Sitting in baseball history

Made my first trip Friday to Chattanooga's Engel Stadium, the word "historic" seems to have become part of its name although "weathered" might be more appropriate.  With its unusual character and rich history, the facility deserves to be restored to its golden era glory. Hopefully, it will be before it's lost

It's a bit like what the new "Disneyland" major league parks aspire too in a updated, fanciful way with great sight lines and unique character. Here are some photos.

Constructed as the country was entering the Great Depression, it opened in 1930 as the home of the minor league club, the Chattanooga Lookouts, who quit playing there in 1999 for more modern digs.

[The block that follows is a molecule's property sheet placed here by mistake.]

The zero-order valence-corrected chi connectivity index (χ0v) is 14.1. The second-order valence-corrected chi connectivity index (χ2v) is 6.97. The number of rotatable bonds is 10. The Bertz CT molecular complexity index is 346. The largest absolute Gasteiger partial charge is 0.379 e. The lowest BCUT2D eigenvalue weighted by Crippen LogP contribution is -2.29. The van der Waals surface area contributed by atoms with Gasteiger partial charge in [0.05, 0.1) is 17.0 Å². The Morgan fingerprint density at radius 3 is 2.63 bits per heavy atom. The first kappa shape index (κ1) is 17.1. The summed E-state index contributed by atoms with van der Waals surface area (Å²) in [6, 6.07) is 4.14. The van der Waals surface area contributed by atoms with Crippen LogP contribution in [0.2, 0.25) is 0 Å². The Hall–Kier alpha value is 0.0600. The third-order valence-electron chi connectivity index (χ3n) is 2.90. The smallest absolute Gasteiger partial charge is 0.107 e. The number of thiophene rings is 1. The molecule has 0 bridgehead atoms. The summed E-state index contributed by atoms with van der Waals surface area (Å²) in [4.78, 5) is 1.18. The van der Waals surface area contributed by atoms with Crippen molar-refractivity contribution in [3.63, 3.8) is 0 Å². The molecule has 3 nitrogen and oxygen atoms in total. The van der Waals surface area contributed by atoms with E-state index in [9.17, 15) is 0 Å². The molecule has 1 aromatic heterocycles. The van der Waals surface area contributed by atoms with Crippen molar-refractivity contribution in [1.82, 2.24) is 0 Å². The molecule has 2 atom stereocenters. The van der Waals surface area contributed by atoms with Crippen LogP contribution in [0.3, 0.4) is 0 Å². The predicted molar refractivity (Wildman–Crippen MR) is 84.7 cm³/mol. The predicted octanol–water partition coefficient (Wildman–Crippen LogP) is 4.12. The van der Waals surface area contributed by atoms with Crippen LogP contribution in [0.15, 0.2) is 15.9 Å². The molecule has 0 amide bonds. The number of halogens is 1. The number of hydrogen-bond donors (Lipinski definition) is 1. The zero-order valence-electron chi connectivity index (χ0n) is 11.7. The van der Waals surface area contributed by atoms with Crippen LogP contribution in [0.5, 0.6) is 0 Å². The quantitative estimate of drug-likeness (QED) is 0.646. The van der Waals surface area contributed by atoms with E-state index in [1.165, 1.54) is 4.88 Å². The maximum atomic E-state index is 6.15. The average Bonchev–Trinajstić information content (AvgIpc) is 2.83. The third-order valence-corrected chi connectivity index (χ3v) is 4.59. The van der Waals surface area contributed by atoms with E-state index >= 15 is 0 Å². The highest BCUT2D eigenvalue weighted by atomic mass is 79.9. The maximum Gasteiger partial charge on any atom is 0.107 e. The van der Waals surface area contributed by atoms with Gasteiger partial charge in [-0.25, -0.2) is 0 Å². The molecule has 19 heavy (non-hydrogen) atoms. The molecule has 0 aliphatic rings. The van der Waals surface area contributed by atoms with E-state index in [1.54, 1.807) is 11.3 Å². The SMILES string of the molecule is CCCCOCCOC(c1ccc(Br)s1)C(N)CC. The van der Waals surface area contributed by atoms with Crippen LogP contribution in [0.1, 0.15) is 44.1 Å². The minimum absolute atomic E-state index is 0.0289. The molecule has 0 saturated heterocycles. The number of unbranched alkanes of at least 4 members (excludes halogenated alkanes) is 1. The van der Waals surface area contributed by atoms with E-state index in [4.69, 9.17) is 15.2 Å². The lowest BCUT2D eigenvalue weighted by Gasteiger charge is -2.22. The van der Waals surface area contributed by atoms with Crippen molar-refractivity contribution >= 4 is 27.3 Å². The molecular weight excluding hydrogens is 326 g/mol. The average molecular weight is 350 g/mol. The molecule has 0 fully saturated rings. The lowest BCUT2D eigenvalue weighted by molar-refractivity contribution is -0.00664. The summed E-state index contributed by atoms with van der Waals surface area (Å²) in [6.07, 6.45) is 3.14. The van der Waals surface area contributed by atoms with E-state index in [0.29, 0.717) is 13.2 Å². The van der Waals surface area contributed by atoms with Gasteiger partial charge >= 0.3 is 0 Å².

Its most unusual feature as a minor league park was that it had the deepest center field in baseball history, 471 feet. Only Harmon Killebrew, it is said, hit a home run over the center marker. There's shortening fence now.

It was an April in 1952 in Engel Stadium that blacks and whites first played in the same baseball game in Chattanooga. That game involved Jackie Robinson.

Perhaps the best known tale of the stadium is when a woman struck out both Babe Ruth and Lou Gehrig on an April day in 1931.

The woman was Virnett 'Jackie' Mitchell, a remarkable woman whose feat occurred when she was but 17. One newspaper speculated "maybe her curves were too much for them."  That day and Mitchell are quite a story.

Today the stadium is used for high school baseball games and I'll be there Sunday for a less historic game.